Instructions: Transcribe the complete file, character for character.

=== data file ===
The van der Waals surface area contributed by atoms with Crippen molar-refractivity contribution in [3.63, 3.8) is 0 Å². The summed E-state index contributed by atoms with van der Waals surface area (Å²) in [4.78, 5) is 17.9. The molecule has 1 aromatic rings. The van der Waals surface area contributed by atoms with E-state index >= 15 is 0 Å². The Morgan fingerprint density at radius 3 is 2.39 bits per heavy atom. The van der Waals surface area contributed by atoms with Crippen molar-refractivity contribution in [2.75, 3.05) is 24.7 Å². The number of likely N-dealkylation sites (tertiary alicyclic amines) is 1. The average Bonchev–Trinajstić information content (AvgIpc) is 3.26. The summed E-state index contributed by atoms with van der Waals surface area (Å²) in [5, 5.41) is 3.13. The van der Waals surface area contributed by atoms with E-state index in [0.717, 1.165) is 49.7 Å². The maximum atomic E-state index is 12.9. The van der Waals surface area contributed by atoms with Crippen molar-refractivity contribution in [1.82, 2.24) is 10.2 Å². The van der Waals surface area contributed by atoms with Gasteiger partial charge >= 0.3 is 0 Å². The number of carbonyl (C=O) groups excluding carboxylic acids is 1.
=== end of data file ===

The van der Waals surface area contributed by atoms with Crippen molar-refractivity contribution in [3.63, 3.8) is 0 Å². The summed E-state index contributed by atoms with van der Waals surface area (Å²) in [4.78, 5) is 17.9. The molecule has 1 aromatic rings. The van der Waals surface area contributed by atoms with E-state index >= 15 is 0 Å². The Morgan fingerprint density at radius 3 is 2.39 bits per heavy atom. The van der Waals surface area contributed by atoms with Crippen molar-refractivity contribution in [2.75, 3.05) is 24.7 Å². The number of likely N-dealkylation sites (tertiary alicyclic amines) is 1. The average Bonchev–Trinajstić information content (AvgIpc) is 3.26. The summed E-state index contributed by atoms with van der Waals surface area (Å²) in [5, 5.41) is 3.13. The van der Waals surface area contributed by atoms with E-state index in [0.717, 1.165) is 49.7 Å². The maximum atomic E-state index is 12.9. The van der Waals surface area contributed by atoms with Crippen molar-refractivity contribution in [1.82, 2.24) is 10.2 Å². The van der Waals surface area contributed by atoms with Gasteiger partial charge >= 0.3 is 0 Å². The number of carbonyl (C=O) groups excluding carboxylic acids is 1.